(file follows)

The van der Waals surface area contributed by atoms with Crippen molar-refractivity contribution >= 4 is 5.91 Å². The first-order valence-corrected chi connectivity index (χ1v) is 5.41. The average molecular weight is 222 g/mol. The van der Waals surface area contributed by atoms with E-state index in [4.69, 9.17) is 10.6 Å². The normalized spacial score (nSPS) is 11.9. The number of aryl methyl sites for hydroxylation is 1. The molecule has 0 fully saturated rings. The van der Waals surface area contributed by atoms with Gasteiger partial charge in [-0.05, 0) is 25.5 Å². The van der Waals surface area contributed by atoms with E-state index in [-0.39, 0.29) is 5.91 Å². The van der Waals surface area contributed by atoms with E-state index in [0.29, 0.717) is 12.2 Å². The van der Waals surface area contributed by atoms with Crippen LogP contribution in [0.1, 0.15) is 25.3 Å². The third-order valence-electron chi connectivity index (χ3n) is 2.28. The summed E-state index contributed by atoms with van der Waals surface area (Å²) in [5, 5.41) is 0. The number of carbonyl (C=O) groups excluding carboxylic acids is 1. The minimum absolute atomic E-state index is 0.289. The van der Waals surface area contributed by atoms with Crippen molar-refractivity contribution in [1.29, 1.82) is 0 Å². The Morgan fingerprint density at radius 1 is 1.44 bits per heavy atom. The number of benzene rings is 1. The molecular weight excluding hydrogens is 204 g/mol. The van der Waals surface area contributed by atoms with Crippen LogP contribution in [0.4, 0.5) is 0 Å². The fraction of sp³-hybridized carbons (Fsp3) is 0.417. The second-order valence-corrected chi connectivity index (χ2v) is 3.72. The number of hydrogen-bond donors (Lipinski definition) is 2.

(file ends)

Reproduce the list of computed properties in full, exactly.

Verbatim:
The van der Waals surface area contributed by atoms with Crippen molar-refractivity contribution >= 4 is 5.91 Å². The first-order valence-corrected chi connectivity index (χ1v) is 5.41. The average molecular weight is 222 g/mol. The van der Waals surface area contributed by atoms with E-state index in [4.69, 9.17) is 10.6 Å². The normalized spacial score (nSPS) is 11.9. The number of aryl methyl sites for hydroxylation is 1. The molecule has 0 fully saturated rings. The van der Waals surface area contributed by atoms with Gasteiger partial charge in [-0.05, 0) is 25.5 Å². The van der Waals surface area contributed by atoms with E-state index in [-0.39, 0.29) is 5.91 Å². The van der Waals surface area contributed by atoms with E-state index in [0.29, 0.717) is 12.2 Å². The van der Waals surface area contributed by atoms with Crippen LogP contribution in [0.1, 0.15) is 25.3 Å². The third-order valence-electron chi connectivity index (χ3n) is 2.28. The summed E-state index contributed by atoms with van der Waals surface area (Å²) in [5, 5.41) is 0. The number of carbonyl (C=O) groups excluding carboxylic acids is 1. The minimum absolute atomic E-state index is 0.289. The van der Waals surface area contributed by atoms with Crippen molar-refractivity contribution in [1.29, 1.82) is 0 Å². The Morgan fingerprint density at radius 1 is 1.44 bits per heavy atom. The number of benzene rings is 1. The molecular weight excluding hydrogens is 204 g/mol. The van der Waals surface area contributed by atoms with Crippen LogP contribution in [0.4, 0.5) is 0 Å². The fraction of sp³-hybridized carbons (Fsp3) is 0.417. The second-order valence-corrected chi connectivity index (χ2v) is 3.72. The number of hydrogen-bond donors (Lipinski definition) is 2.